Adventures in Eschatology

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clockI have been addressing over the last few months issues surrounding the study of the differences between Dispenstational/Covenant theology and also all the eschatological sub-categories that surround these two basic hermeneutical positions. I must admit that it is a very large and complex area of study. I have much to learn and alot of reading and studying still to do. What I thought might be beneficial for some is that I post my notes as different articles so that perhaps some might have some corrections, comments or might even learn something from my study. I have a long way to go hence I will probably be contuing this as a little series of posts throughout a long period of time.  There could obviously be long gaps in between posts hence you might have to bare with me. Once again, I must implore you to read this with a grain of salt since I’m still learning as I go. I’m certain some will disagree with perhaps some of my conclusions (even though I really don’t have many at this point) but this is how I learn; by having to discuss and verify my materials. In other words, don’t be shy to post comments!

I want to take the time to perhaps define what it is that I’m actually addressing within these posts. Let me define some of the terminology and issues surrounding these particular idioms.

When I stated that I had taken on the study of eschatology what I mean is that I am examining what the bible has to say regarding the “things of the end”. What is going to happen when all things end! It is the study of events that are going to happen later on in the future. I am basically dealing with what will happen at the return of Christ, the resurrection and the final judgment/final consummation. There has always been tremendous interest in this particular field and a wide variety of interpretations regarding the things of the end.

The Millennium

When we use the term the millennium what we are implying by this terminology is exactly what we generally get in the english language, mainly “a thousand year” period. The term is found in Revelation 20 where the events of this particular extent of time is dealt with by the apostle John. There are basically three main schools of thought relating back to the interpretation of what is meant by “the millennium”. They would be defined as followed:

  • Premillenialism: This view sees the return of the Lord Jesus Christ as being before the Millenium. In other words when the Lord returns, He will set up at that time His Kingdom and reign for a literal 1000 years. 
  • Postmillenialism: This particular theolgical stance sees the Lord Jesus’ return as being after the millienial age. They still see the millenium as 1000 years but as a golden age prior to the coming of the Lord.
  • Ammillenialism: This term technically means “no millenium” however it is defined generally as the millenium being symbolic of the time between the first and second coming of the Lord Jesus Christ.

The Rapture

The term “rapture” simply means to be “caught up” and derived from the Greek term “harpagesometha” found in the text of 1 Thessalonians 4:17 wherer we read: we who are alive and remain will be caught up together with them in the clouds to meet the Lord in the air, and so we shall always be with the Lord. In other words the rapture is the removing of believers who are alive during the 2nd coming of the Lord Jesus. There are also three schools of thought regarding the issues surrounding when this event will take place.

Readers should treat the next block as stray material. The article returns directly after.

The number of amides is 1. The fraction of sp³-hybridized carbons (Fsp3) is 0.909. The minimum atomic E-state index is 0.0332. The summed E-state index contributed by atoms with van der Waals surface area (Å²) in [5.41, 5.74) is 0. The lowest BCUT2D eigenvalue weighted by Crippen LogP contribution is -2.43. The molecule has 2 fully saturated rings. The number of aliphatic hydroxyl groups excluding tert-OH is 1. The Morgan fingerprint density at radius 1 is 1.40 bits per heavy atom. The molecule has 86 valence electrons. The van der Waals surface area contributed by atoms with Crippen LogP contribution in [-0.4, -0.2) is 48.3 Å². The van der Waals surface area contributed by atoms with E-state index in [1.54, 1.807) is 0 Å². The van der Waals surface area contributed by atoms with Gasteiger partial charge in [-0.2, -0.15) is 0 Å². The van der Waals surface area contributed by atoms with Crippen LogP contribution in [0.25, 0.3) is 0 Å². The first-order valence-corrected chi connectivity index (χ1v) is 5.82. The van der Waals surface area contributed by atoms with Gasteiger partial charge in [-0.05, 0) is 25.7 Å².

• Pre-Tribulation: The Pre-Tribulation rapture is the view that the rapture will occur before the beginning of the Tribulation period. In other words those who are believers will never see the tribulation but will be taken away prior to its beginning.
  • Mid-Tribulation: The Mid-Trib position is that the rapture happens half-way through the seven-year Tribulation. In other words believers will go through the tribulation but will be caught up during this time.
  • Post-Tribulation: Quite obviously this states that the rapture will occur at the end of the Tribulation period. In other words the believers will continue through the tribulation as witnesses of the Lord Jesus until the very last day.

Preterism vs. Futurism

The main point of the debate between these two views is found in the interpretation of the text of Matthew 24. A preterist would argue that the events spoken of by the Lord Jesus have already occured during the destruction of Jerusalem by Titus and the Romans in A.D. 70. There are two schools of preterism mainly the full-preterist who sees everything in Matt. 24 as accomplished and the partial-preterist who sees the majority being accomplished but with the return of the Lord still being future. The futurist view sees the events in Matt. 24 as being still in the future and nothing in these texts were necessarily accomplished in A.D. 70.

Dispensationalism vs. Covenantal theology

There are two schools of interpretation when addressing the scriptural attestation of eschatological matters. Mainly we have the dispensational camp and the Covenental camp. There are fundamental differences in the way both theologies view matters such as the Kingdom of God, Israel and the church and roughly everything we have just listed above.  It seems that both parties argue for the literat-grammatical interpretation of scripture while accusing the other of being inconsistent. Another point that I have noticed is that there are many “straw-man” arguments used by both sides to attempt to make the other “look bad”. I will not be addressing these in particular since I don’t feel they carry any weight in my study.

Anyhow, I do hope you enjoy and as soon as I have some time to get these posts together, I will gladly offer them here.


Written by shawnkjmcgrath

August 15, 2009 at 9:12 am

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